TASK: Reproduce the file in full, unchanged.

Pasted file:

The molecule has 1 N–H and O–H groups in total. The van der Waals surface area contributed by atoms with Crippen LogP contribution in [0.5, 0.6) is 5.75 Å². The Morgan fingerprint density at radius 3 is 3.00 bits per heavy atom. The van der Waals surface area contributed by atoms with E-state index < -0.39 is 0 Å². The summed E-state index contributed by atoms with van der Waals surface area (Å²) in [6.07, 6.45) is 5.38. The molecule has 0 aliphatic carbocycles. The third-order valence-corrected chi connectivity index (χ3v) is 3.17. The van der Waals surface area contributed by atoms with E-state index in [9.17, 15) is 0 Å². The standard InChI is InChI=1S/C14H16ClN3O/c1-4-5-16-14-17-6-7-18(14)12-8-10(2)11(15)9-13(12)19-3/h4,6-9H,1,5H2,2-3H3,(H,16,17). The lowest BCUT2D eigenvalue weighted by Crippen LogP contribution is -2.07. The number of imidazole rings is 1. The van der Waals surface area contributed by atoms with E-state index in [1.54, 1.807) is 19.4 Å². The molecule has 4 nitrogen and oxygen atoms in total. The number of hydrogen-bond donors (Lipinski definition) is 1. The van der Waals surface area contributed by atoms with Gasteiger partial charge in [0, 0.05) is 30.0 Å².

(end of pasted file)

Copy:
The molecule has 1 N–H and O–H groups in total. The van der Waals surface area contributed by atoms with Crippen LogP contribution in [0.5, 0.6) is 5.75 Å². The Morgan fingerprint density at radius 3 is 3.00 bits per heavy atom. The van der Waals surface area contributed by atoms with E-state index < -0.39 is 0 Å². The summed E-state index contributed by atoms with van der Waals surface area (Å²) in [6.07, 6.45) is 5.38. The molecule has 0 aliphatic carbocycles. The third-order valence-corrected chi connectivity index (χ3v) is 3.17. The van der Waals surface area contributed by atoms with E-state index in [9.17, 15) is 0 Å². The standard InChI is InChI=1S/C14H16ClN3O/c1-4-5-16-14-17-6-7-18(14)12-8-10(2)11(15)9-13(12)19-3/h4,6-9H,1,5H2,2-3H3,(H,16,17). The lowest BCUT2D eigenvalue weighted by Crippen LogP contribution is -2.07. The number of imidazole rings is 1. The van der Waals surface area contributed by atoms with E-state index in [1.54, 1.807) is 19.4 Å². The molecule has 4 nitrogen and oxygen atoms in total. The number of hydrogen-bond donors (Lipinski definition) is 1. The van der Waals surface area contributed by atoms with Gasteiger partial charge in [0, 0.05) is 30.0 Å².